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Revised – Pandit Lakshman Prasad – Indentured in 1898

By Harry Hergash

Harry Hergash, a graduate of the University of Guyana, taught at the Annandale Government Secondary from 1964 to 1969. He immigrated to Canada in 1974.

During the Indian indentureship scheme which lasted officially from 1838 to 1917, approximately 240,000 individuals were recruited in India and brought to Guyana (then British Guiana) to work as labourers on the expatriate-owned sugar plantations. In his 1883 book, The Colony of British Guyana and its Labouring Population, H.V.P. Bronkhurst writes “All immigrants in the Colony are of course looked upon as Coolies or day labourers, and so they are, for on their arrival they are expected to go and work in the cane fields with their shovels, hoes, and cutlasses, which they readily do, thinking that it is their ta lei ezhutter or ta lei vidi, i.e. destiny. In their own native land they were doctors or physicians, clerks, schoolmasters, teachers, sirdhars, shop or bazaar keepers, etc., but these caste or trade distinctions they are compelled to lay aside for a time in British Guiana, and turn out with a good will to do the work expected of them by their employers who are no caste people”.

H.V.P. Bronkhurst was a Wesleyan Minister who was born in Ceylon (now Sri Lanka) of a Dutch father and a Ceylonese mother. He was brought from Ceylon to Guiana in 1862 by the Wesleyan Church to christianize the mainly Hindus and Muslims indentured Indian workers. Despite his inability to gain more than a few converts and his request to leave the colony, he was instructed to remain. He passed away in 1895. His writing on the Indians is based on his personal knowledge of the history and culture of these workers.

In commemoration of May 5, 2023, the 185th Anniversary of the Arrival of Indians in Guyana, this article highlights the story of Pandit Lakshman Prasad, an indentured Indian. He was the father of two history making, Guyanese-born sons, eminent journalist and acclaimed correspondent of several foreign news agencies, Chander Paul Prasad also known as Paul O’Hara, and highly respected Hindu priest, social activist, and PPP politician Pandit Chander Sama Prasad, Member of the Legislature in 1953, and Senator during the period 1961- 64.  The story of Pandit Lakshman Prasad who was indentured to Plantation Lusignan in 1898 gives credence to the view that at least some of the indentured Indian labourers were highly educated. It should be noted that over the years the last name of the father and sons has morphed into Persaud in the public records.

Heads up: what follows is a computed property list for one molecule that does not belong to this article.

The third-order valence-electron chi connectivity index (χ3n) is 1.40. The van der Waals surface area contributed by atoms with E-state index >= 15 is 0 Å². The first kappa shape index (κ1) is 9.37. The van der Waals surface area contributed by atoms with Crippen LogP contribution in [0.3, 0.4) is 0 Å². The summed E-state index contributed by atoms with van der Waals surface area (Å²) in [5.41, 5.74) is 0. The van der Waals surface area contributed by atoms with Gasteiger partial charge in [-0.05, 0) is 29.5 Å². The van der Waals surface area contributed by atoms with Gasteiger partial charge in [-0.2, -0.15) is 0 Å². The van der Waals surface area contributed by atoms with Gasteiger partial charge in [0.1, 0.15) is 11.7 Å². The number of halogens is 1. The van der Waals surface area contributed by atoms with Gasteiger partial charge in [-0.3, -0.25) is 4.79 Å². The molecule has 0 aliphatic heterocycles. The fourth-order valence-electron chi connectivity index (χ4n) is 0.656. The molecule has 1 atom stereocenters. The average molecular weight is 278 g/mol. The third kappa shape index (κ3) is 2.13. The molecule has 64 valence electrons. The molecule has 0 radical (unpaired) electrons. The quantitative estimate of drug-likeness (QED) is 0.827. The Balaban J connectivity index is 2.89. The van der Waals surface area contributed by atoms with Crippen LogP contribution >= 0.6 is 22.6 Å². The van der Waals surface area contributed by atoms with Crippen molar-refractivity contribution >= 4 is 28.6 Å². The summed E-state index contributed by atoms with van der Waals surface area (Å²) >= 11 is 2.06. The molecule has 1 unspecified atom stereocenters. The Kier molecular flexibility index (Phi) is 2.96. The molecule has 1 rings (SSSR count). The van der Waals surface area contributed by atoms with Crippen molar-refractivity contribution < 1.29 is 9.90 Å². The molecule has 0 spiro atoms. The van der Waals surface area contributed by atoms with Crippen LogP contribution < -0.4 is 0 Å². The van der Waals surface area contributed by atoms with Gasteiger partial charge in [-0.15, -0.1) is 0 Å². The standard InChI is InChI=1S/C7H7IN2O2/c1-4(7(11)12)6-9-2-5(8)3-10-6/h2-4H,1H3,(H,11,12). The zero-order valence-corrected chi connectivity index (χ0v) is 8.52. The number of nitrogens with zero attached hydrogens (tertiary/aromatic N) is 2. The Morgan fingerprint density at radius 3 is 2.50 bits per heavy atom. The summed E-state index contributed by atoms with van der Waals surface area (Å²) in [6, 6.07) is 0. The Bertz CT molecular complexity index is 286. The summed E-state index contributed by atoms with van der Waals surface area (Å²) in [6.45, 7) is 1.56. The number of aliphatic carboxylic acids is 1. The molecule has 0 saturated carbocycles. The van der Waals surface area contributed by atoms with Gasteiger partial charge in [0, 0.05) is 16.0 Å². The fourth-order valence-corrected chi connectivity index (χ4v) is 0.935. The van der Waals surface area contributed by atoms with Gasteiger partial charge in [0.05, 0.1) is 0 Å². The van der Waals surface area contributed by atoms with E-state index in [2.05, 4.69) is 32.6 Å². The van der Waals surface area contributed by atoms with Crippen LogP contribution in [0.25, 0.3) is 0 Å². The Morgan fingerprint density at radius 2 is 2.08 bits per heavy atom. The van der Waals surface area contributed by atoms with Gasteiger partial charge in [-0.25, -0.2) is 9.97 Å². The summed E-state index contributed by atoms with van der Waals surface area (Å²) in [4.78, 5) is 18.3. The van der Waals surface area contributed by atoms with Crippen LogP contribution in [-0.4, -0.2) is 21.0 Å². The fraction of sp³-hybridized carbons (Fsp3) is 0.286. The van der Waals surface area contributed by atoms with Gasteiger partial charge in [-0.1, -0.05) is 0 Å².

An article by Ms Ameena Gafoor “CHANDR PAUL PERSAUD: Conversations with Ameena Gafoor”( provides a valuable glimpse of his birth: “Pandit Lakshman Persaud, a Brahmin (b. 1859) hailed from Amritsar, home to the Sikhs’ holiest shrine, the Golden Temple”. And from his son Pandit Chander Sama we learn of his death. Shortly after his passing, Pandit Chander Sama who was accompanying his father on board the (ship) S.S. Orna to India, compiled and published a  Hindu Prayer book titled VEDIC PRAYER with the notation “In memory of Pandit Lakshman Prasad who died in the middle of the Indian Ocean on his return voyage to Free India … on February 5th 1949”. In Ms Gafoor’s article, his son Chander Paul is quoted as saying, “His (Pandit Lakshman’s) desire was to be cremated and there was no provision for cremations in the colony. However, the ship went to South Africa first and one day after it sailed from there, he passed away and was given a sea-funeral”.

After completing his indentureship at Plantation Lusignan, Pandit Lakshman moved to Buxton Village and this is where he and his wife Subhag had five children – Chander Paul, Chander Sama, Lilah (a girl known as Lurlene), Narine, and Harry, known as Cyril or CP. In Buxton, Pandit Lakshman did farming and served as a Pandit (Hindu Priest). It was reported that often after he performed a religious service as a Pandit at the home of a devotee and received a fee (dakshina), he would give away the money to little children he met on his way home. A similar practice was continued by his son Pandit Chander Sama who gave his fees to charity.